Last edited by gsgdadgasg; 01-01-19 at 05:48 AM.
    01-01-19 05:26 AM
  23. Chuck Finley69's Avatar
    How does it matter that they're different?

    How can you have personal information security if you have no personal information privacy and vice versa?

    Android is a total joke when it comes to privacy and security. Android is overpriced Trojan Horse spyware. Period. The only difference with "real" spyware is that most of us don't call it that yet because we don't know better. Examples:
    1. Google knows what website you visit and when as Android's default DNS client config = Google DNS. There's no way around that. Even if you use a VPN with a seperate DNS you will still leak your real IP and exit IP on Android startup and/or VPN switching. If you use apps that rely on the internet (pretty much all apps ever) Google will know which ones you are using when (unless you use a VPN which forces a different DNS server).
    2. Google knows where your phone (and thus you) are every second of the day if you use any apps that rely on Google location services (pretty much all apps that use location do, think of Maps, Tinder, other navigation apps, banking apps, etc). Even when the apps are turned off your location is tracked, uploaded to Google, recorded and sold through the built-in Android Google location services. There was recently a huge article about this in Times: https://www.nytimes.com/interactive/...vacy-apps.html
    3. Google knows which apps you use when and what functionality of apps you use because pretty much all apps rely on "Google services".
    4. Google sells all of the above data to anybody who is willing to pay for it.
    5. Google (fully automatically) provides all of the above non-anonymous fingerprinted data free of charge to any party that has the right to access such data by law (and in secret): NSA, NSA partners around the world and all other government agencies of any country that has legal access to wherever the servers are hosted.
    6. Google pretends it only sells "anonymous" data, but as the NYT article above shows it is easy to "fingerprint" the data and link name, address, work address, friend names, phone numbers, facebook profiles, etc to the "anonymous" data.


    Or to put it differently: Android is super "secure" in making sure all your private information leaks to various third parties through only 1 central point: Google.


    At this point I'm not sure if arguing about whether this is a "security leak" or a "privacy leak" is relevant at all. As IMO this is clearly both.

    This is also why I chuckle when I hear people claim that a modern Blackberry is a "business phone". I probably don't have to explain why working with sensitive documents on an Android phone would be a ridiculous idea?
    Yet all the regulators that I have to answer to for Reg SP and HIPAA privacy guidelines have no problem with how Android/IOS accesses, compiles or stores data within Android/IOS devices I use. Ironically, BB10 wasn’t approved or supported beyond email through basic understood industry protocols.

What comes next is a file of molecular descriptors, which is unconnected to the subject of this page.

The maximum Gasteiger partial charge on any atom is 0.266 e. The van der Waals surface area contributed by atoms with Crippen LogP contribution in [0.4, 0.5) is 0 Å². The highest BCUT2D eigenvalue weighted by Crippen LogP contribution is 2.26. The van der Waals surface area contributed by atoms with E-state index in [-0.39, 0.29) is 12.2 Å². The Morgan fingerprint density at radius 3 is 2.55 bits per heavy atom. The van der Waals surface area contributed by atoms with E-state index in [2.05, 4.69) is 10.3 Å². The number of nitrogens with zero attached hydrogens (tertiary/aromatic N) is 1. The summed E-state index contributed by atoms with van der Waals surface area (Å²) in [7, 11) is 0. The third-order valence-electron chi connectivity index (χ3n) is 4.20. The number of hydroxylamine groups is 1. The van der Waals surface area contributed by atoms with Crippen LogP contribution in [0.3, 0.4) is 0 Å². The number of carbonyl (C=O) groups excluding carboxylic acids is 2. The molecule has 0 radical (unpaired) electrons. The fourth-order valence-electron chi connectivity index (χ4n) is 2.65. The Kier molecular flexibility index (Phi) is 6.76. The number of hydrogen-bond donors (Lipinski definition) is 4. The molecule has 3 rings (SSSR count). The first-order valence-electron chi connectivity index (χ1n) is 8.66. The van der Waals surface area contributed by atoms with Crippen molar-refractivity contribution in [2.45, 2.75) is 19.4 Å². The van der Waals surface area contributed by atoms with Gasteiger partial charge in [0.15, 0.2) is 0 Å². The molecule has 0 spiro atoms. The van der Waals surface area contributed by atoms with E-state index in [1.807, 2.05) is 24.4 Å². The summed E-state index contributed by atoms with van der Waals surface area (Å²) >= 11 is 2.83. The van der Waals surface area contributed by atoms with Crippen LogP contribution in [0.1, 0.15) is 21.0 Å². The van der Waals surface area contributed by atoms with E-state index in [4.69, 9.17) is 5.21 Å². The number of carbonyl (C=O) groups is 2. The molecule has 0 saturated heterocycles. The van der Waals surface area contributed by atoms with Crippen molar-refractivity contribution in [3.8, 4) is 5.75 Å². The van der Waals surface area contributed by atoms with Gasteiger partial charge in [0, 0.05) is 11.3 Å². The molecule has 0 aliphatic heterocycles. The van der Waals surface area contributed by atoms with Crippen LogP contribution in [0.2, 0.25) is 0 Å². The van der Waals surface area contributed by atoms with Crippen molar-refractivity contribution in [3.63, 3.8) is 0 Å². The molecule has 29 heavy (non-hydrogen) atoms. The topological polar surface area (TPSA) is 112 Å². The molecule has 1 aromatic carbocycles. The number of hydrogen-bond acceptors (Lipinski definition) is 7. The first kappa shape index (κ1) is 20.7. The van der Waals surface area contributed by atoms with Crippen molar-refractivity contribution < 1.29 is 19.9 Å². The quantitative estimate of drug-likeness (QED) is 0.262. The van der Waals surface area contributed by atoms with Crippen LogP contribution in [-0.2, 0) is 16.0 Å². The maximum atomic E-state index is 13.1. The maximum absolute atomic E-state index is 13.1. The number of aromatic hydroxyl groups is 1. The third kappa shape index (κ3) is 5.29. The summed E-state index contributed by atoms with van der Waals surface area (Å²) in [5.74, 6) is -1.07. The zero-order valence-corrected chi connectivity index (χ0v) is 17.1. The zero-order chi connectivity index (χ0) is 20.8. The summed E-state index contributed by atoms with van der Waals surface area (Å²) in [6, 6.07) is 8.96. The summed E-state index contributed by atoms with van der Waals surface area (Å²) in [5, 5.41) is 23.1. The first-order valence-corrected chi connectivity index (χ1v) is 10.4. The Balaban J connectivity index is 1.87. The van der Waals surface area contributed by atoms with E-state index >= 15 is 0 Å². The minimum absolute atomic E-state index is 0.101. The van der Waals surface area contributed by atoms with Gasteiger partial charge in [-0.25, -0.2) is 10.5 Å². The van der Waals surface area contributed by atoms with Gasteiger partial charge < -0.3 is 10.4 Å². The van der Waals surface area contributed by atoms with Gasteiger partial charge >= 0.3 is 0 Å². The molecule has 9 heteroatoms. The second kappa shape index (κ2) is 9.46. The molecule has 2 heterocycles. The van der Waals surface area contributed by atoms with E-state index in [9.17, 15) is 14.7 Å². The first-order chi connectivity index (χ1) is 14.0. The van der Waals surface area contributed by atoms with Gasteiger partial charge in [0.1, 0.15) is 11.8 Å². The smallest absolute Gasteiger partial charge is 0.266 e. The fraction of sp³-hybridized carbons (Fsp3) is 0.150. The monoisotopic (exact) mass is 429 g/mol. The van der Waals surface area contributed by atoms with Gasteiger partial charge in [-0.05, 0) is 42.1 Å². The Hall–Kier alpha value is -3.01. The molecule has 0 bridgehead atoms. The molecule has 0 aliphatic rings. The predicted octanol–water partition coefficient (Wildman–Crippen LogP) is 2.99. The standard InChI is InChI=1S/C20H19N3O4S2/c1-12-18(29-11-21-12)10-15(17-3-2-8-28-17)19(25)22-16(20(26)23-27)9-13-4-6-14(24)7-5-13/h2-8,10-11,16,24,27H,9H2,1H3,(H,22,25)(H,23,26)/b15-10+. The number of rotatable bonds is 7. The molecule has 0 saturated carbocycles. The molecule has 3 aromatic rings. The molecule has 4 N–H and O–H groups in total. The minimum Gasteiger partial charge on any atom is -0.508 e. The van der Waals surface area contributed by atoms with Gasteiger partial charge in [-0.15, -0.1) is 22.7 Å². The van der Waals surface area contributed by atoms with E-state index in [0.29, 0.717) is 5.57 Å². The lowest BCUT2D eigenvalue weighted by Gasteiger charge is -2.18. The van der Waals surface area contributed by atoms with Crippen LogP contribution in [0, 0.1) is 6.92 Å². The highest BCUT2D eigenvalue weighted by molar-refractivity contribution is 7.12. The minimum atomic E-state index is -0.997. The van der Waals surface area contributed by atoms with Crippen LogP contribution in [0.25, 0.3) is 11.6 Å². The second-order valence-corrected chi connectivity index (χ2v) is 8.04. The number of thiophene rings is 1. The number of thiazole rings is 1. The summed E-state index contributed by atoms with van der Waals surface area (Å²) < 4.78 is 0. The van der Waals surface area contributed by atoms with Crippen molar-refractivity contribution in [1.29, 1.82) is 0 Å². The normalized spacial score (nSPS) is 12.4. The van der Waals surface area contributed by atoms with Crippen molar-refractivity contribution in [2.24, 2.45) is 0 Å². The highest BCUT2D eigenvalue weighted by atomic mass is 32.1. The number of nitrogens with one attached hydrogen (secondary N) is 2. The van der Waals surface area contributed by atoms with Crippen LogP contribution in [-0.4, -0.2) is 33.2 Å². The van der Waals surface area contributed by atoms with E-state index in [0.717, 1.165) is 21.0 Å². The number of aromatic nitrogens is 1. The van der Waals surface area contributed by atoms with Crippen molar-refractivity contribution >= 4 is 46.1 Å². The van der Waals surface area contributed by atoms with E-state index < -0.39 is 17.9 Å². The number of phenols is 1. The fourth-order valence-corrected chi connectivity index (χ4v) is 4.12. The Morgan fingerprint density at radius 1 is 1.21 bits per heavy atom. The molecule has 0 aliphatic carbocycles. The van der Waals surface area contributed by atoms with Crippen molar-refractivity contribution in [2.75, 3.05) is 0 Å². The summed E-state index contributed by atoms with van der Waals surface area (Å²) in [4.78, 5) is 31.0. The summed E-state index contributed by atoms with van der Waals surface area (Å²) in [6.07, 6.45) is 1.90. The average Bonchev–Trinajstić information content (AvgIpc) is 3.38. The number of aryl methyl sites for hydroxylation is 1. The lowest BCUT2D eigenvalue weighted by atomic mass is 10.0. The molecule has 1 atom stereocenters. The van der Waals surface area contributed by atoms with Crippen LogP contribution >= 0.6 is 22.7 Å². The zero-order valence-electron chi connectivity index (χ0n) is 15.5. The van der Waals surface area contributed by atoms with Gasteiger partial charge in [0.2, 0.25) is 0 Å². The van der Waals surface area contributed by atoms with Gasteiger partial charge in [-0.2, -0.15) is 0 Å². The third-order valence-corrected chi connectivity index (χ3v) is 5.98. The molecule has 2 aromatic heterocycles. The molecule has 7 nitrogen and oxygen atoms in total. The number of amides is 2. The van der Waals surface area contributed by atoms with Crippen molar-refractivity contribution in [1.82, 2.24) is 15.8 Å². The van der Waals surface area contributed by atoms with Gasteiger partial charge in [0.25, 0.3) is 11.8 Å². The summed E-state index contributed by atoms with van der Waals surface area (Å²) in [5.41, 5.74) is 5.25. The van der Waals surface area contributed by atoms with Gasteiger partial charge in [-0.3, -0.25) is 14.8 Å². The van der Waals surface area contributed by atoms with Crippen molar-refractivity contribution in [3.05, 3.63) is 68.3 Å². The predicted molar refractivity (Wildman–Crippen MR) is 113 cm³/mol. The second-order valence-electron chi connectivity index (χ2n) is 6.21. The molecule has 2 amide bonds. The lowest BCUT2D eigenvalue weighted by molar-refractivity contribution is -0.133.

01-01-19 08:37 AM
  24. anon(10562251)'s Avatar
    How does it matter that they're different?

    How can you have personal information security if you have no personal information privacy and vice versa?

    Android is a total joke when it comes to privacy and security. Android is overpriced Trojan Horse spyware. Period. The only difference with "real" spyware is that most of us don't call it that yet because we don't know better. Examples:
    1. Google knows what website you visit and when as Android's default DNS client config = Google DNS. There's no way around that. Even if you use a VPN with a seperate DNS you will still leak your real IP and exit IP on Android startup and/or VPN switching. If you use apps that rely on the internet (pretty much all apps ever) Google will know which ones you are using when (unless you use a VPN which forces a different DNS server).
    2. Google knows where your phone (and thus you) are every second of the day if you use any apps that rely on Google location services (pretty much all apps that use location do, think of Maps, Tinder, other navigation apps, banking apps, etc). Even when the apps are turned off your location is tracked, uploaded to Google, recorded and sold through the built-in Android Google location services. There was recently a huge article about this in Times: https://www.nytimes.com/interactive/...vacy-apps.html
    3. Google knows which apps you use when and what functionality of apps you use because pretty much all apps rely on "Google services".
    4. Google sells all of the above data to anybody who is willing to pay for it.
    5. Google (fully automatically) provides all of the above non-anonymous fingerprinted data free of charge to any party that has the right to access such data by law (and in secret): NSA, NSA partners around the world and all other government agencies of any country that has legal access to wherever the servers are hosted.